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Game Profile
FINAL SCORES
7.0
Visuals
8.0
Audio
8.0
Gameplay
7.0
Features
6.5
Replay
6.0
INFO BOX
PLATFORM:
GameCube
PUBLISHER:
THQ
DEVELOPER:
A2M
GENRE: Action
PLAYERS:   1
RELEASE DATE:
June 08, 2006
ESRB RATING:
Everyone
IN THE SERIES
Teen Titans

Teen Titans

Teen Titans

 Written by Kyle Williams  on July 28, 2006

Review: Loading...loading...loading


They've gone from sidekicks to full-fledged superheroes, these here Titans have. With a long-standing comic series (though it is on-again, off-again), The Teen Titans have been through it all. From Crisis to Armageddon, they have stuck together. But what has pushed them over the top and into the limelight is that newfangled cartoon series that they star in. It sure has them kiddies happy. So, what do you do with a successful cartoon franchise? You make a videogame based on it.

What started as a Majesco venture was recently released as a THQ title. In fact, it was such a late change that Majesco still shows up in the intro screen. Regardless of who published it, Teen Titans has turned out to be a decent, if underachieving, adaptation of the animated series. Most accurately translated is the series' visual style. Though not as polished as it could be, the cel-shading captures the look of your favorite Titan while grabbing the voice-actors from the show may be the best move for a videogame ever. Even if all else were to fail, at least the fans would be happy with the presentation of the Teen Titans videogame.

Fortunately, despite a few flaws Teen Titans holds its own in the gameplay department. It doesn't excel, but it holds its own. Especially in light of the $20 budget price that it was released at. The biggest things that Teen Titans has going for it are 1.) a great multiplayer co-op mode and 2.) a variety of attack combos. Unfortunately, the variety of moves is limited by the fact that each character uses the exact same button-combination to trigger their unique combo. This is a simple mechanic that would have added tons of replay to this otherwise light title. On the other hand, the simple controls makes it extremely easy for anyone to pick up a controller and join in with the fun. Fortunately, the multiplayer action is just so darn accessible that it makes up for the slack. You and a couple of friends can swap between the five Titans on the fly, crushing wave after wave of enemy and mixing up the action as you see fit.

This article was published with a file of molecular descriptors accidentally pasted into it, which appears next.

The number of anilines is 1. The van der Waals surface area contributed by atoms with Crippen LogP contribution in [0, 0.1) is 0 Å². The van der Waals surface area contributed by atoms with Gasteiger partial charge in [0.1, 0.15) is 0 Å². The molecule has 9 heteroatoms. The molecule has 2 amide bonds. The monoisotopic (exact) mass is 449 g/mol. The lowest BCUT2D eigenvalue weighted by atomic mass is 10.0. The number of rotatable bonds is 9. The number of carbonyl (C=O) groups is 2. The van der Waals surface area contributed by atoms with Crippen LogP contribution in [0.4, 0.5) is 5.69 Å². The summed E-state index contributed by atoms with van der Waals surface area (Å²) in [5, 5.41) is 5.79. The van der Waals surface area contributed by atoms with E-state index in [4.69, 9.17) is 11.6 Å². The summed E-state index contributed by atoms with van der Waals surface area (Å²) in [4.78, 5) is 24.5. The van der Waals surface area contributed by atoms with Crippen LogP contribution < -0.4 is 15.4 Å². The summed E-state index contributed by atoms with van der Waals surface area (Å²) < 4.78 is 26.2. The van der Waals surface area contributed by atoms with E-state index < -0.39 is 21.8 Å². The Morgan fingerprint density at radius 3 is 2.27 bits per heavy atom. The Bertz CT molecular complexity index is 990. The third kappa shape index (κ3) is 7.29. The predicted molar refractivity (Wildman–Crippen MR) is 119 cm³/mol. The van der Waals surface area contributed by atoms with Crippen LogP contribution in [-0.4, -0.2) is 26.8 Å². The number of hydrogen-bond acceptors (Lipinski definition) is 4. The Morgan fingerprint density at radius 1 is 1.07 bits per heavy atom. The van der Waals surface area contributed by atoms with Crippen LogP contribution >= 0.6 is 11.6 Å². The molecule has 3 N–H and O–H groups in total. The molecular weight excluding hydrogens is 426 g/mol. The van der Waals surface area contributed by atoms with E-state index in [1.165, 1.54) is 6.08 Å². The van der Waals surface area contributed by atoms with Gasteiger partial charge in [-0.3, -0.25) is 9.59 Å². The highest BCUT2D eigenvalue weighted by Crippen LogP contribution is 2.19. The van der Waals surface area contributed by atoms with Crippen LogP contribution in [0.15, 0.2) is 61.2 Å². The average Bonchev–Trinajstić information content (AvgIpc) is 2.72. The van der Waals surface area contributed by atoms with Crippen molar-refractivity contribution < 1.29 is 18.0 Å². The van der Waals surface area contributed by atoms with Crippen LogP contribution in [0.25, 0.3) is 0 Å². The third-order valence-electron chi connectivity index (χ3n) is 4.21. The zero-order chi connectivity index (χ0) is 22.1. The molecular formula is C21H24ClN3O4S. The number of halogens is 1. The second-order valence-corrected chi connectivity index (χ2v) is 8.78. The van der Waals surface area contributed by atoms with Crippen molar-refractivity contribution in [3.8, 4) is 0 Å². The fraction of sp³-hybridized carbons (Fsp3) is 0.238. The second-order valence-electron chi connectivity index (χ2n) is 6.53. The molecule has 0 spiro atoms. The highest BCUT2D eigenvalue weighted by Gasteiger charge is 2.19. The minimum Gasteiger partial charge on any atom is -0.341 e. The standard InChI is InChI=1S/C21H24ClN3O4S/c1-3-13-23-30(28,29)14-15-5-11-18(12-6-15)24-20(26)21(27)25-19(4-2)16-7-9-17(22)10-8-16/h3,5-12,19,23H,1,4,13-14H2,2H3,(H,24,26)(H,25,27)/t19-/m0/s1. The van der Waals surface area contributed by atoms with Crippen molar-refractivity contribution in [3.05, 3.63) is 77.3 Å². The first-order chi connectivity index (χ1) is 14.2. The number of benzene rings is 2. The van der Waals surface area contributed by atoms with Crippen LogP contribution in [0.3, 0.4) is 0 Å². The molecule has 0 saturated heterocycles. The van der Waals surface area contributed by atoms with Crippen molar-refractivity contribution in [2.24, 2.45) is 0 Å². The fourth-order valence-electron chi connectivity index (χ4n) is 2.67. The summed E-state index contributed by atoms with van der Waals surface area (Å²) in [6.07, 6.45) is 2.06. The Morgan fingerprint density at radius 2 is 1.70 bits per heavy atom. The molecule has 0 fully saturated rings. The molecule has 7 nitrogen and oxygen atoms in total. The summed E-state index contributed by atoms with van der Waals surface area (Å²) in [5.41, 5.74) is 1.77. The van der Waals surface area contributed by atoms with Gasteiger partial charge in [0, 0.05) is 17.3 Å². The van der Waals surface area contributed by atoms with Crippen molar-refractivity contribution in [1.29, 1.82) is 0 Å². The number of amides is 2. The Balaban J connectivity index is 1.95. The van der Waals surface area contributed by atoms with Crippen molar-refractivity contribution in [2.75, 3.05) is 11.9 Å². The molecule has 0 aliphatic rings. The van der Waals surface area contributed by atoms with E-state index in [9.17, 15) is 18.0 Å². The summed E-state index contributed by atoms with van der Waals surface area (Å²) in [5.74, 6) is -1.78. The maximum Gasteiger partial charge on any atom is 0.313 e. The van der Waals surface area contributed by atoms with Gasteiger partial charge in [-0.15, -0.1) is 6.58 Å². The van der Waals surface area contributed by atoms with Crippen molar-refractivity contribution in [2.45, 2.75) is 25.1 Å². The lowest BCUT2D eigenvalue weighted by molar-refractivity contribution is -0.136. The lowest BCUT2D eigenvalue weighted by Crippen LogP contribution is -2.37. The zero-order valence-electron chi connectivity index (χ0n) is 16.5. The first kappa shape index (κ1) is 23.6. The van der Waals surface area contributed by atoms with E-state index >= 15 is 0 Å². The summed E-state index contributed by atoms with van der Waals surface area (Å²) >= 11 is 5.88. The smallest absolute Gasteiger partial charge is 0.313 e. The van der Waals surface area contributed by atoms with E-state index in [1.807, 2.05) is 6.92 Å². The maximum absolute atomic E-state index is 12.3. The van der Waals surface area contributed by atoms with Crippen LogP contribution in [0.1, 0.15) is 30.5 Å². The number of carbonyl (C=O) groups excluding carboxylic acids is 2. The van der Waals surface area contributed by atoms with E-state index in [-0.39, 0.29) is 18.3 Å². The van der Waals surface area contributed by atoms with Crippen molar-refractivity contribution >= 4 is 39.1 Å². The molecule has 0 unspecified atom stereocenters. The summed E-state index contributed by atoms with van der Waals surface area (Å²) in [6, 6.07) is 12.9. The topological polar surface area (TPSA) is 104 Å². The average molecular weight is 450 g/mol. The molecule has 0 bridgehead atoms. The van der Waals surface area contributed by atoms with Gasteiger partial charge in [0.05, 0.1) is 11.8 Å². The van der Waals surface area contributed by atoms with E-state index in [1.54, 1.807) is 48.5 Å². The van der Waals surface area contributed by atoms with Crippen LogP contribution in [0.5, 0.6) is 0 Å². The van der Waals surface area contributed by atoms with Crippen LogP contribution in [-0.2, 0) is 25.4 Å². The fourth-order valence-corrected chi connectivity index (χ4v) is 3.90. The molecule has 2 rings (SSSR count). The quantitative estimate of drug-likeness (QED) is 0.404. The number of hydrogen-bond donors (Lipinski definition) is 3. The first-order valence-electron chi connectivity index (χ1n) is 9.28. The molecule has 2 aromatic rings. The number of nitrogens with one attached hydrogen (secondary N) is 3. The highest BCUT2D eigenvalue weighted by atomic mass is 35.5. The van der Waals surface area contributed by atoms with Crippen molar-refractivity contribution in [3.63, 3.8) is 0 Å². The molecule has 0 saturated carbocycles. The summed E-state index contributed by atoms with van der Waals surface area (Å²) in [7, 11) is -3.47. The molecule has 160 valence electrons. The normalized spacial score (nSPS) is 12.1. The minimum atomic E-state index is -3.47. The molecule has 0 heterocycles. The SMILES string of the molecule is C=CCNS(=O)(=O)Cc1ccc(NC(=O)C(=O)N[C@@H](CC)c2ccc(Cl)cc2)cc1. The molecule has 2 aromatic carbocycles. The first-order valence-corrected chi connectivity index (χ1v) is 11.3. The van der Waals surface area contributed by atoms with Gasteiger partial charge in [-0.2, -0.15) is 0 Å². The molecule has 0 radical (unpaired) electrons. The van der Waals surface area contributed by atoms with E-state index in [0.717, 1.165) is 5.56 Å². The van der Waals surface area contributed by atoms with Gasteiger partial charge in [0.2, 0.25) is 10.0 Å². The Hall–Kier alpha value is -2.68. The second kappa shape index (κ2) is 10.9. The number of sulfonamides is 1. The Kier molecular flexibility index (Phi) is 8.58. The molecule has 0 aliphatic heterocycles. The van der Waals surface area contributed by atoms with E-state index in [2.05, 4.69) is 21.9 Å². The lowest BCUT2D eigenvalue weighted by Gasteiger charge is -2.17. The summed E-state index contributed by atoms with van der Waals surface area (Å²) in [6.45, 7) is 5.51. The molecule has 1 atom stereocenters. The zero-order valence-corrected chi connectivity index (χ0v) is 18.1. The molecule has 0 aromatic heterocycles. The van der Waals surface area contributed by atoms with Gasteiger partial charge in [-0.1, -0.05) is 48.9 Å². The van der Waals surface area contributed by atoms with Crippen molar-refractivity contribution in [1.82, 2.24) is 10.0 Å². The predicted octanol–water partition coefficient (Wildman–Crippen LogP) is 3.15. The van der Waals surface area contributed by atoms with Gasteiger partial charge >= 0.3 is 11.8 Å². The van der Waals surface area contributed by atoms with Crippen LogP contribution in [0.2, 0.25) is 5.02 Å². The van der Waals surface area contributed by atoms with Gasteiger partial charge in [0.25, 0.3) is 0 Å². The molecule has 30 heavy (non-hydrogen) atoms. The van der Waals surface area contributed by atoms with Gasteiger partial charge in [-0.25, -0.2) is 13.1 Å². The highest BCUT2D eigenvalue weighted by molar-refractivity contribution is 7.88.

However, there are a couple of things that could have been polished up a little bit in Teen Titans. The first thing is that the action is continually interrupted with having to reload mid-level. A minor annoyance on its own but just another piece of kindling in the bonfire of annoyance. The second is that the game is just a bit too easy and, when combined with a healthy number of lives, relatively plentiful health & extra-life power-ups and the repetitive action, you get a menagerie of mediocrity. Don't get me wrong, you are likely to have a good time with Teen Titans. You just get what you pay for it.

Bottom Line
Teen Titans is right on the money as a budget brawler for the waning GameCube. Excellent multiplayer support and a package that will make fans of the series giddy are offset with marginal production values (please, just stop interrupting the gameplay to load that next bit of the level) and repetitive gameplay. A good buy for the price, especially if you are looking for some new multiplayer action on your GameCube. More importantly, it is the foundation for a great sequel.


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